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New Allergy Vaccine Shows Promise
August 9, 2004 02:03:07 PM PDT , HealthDay

By Amanda Gardner
HealthDay Reporter

MONDAY, Aug. 9 (HealthDayNews) -- In the first trial of its kind, Austrian researchers have achieved success with an allergy vaccine using genetically engineered pollen.
The findings are reported in this week's issue of the Proceedings of the National Academy of Sciences.

In people with allergies, antibodies go into overdrive, attacking substances, such as pollen or peanuts, which are actually harmless. When the allergen is introduced into the body, the body goes into full battle mode, summoning IgE antibodies to dismantle the perceived threat. It is actually the immune response that causes most of the symptoms of allergies. According to the researchers, IgE is involved in allergies in about 25 percent of the population in industrialized nations.

Allergy shots are commonly used to treat allergies, but they have drawbacks.

According to Dr. Jonathan Field, director of the Pediatric Allergy, Asthma and Immunology Clinic at New York University Medical Center/Bellevue Hospital, the problem with immunotherapy for allergies is that it can elicit an even worse response, because people are given what sets off the allergic reaction in the first place.

"We're always looking to make safer, better forms of treatment," he said.

That's why researchers came up with a genetically modified version of the major birch pollen allergen and used it to inoculate patients who were allergic to this particular pollen. The study was a double-blind, placebo-controlled one, meaning that one group of patients received the vaccine while the other received a placebo, and neither the researchers nor the patients knew what anyone was receiving.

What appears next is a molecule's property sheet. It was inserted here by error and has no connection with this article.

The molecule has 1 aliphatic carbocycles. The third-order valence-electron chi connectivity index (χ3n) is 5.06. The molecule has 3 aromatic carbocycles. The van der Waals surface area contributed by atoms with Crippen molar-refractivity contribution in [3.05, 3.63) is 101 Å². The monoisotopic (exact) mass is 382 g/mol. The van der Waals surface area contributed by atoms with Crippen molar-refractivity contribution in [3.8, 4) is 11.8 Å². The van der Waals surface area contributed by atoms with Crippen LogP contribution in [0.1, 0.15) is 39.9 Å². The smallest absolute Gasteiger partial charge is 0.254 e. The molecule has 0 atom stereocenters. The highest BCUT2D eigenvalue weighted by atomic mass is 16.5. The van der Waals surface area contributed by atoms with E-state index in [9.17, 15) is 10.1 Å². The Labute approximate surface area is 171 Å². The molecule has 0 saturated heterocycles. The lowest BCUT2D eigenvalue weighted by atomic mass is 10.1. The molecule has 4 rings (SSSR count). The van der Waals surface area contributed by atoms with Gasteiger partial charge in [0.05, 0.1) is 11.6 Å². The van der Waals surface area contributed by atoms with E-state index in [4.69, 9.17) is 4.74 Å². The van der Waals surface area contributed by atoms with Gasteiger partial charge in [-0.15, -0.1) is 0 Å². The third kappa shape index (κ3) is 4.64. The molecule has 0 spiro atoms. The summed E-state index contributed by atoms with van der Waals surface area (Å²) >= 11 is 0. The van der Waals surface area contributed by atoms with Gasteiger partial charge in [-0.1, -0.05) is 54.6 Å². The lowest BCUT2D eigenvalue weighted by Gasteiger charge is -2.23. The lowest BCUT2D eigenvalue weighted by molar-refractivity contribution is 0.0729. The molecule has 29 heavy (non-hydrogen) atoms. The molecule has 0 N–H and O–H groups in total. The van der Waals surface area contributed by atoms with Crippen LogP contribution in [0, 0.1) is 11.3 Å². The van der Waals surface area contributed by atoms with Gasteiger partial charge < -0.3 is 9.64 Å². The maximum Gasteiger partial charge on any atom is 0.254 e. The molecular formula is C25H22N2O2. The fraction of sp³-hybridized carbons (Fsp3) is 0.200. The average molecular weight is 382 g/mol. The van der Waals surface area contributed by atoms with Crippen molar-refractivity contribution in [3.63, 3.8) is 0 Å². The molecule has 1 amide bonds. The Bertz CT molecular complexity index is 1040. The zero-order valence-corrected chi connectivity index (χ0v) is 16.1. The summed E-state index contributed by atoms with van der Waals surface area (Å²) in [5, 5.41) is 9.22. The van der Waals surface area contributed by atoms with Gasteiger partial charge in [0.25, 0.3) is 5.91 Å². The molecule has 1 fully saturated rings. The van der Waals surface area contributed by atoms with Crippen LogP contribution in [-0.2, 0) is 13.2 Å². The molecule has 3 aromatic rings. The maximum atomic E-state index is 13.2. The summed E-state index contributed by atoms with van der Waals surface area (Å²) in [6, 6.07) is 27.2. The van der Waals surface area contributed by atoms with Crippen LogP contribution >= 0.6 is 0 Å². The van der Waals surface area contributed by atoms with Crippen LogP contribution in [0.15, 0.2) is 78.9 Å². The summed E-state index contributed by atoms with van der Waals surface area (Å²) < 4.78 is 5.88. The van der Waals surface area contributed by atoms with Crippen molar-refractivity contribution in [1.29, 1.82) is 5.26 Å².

Over the course of one year, 124 adults were tested. Participants received a vaccine before peak birch pollen season then were screened year-round for antibodies that would indicate the presence of an allergic response.

The researchers found an increase in IgG antibodies, which actually inhibit allergic reactions, in the people who had received the vaccine. This was one indication the vaccine was working. The researchers also saw fewer allergic side effects with the vaccine and an improvement in symptoms.

At the same time, there was a decrease in IgE antibodies induced by exposure to birch pollen, indicating that the vaccine was getting at the root case of the disorder.

"We have achieved two major improvements," said study author Dr. Rudolf Valenta, who is with the department of pathophysiology at the Medical University of Vienna. Those improvements are, he added, "therapy with the actual disease-causing molecule and reduction of the risk of inducing allergenic side effects."

"This is exciting in that makes for a potential cure for allergies," Field said. "It has potential for people who can't tolerate allergy shots."

And that potential isn't limited to those who are allergic to birch pollen. "This approach can be applied to any protein allergen," Valenta said. "The same technology is currently being applied for numerous allergen sources. These vaccines have not yet reached clinical evaluation, but the in vitro and animal studies suggest that they will work in the same way."

Field believed the real promise of such a genetically engineered vaccine may be in the realm of life-threatening allergic reactions, such as peanuts.

"Most people don't die of hay fever," he said. "This could be a safe way to treat potentially life-threatening disease, where before avoidance was the only strategy."

Valenta has hopes that go even higher. "My next vision is to use genetically modified allergens not only for therapeutic but also for prophylactic allergy vaccination which could eventually lead to the eradication of the disease," he said.

"I dare to predict that the first products will be registered in Europe at the latest within three to four years," Valenta said.

More information

For more on different types of allergies, visit the American Academy of Allergy, Asthma, and Immunology

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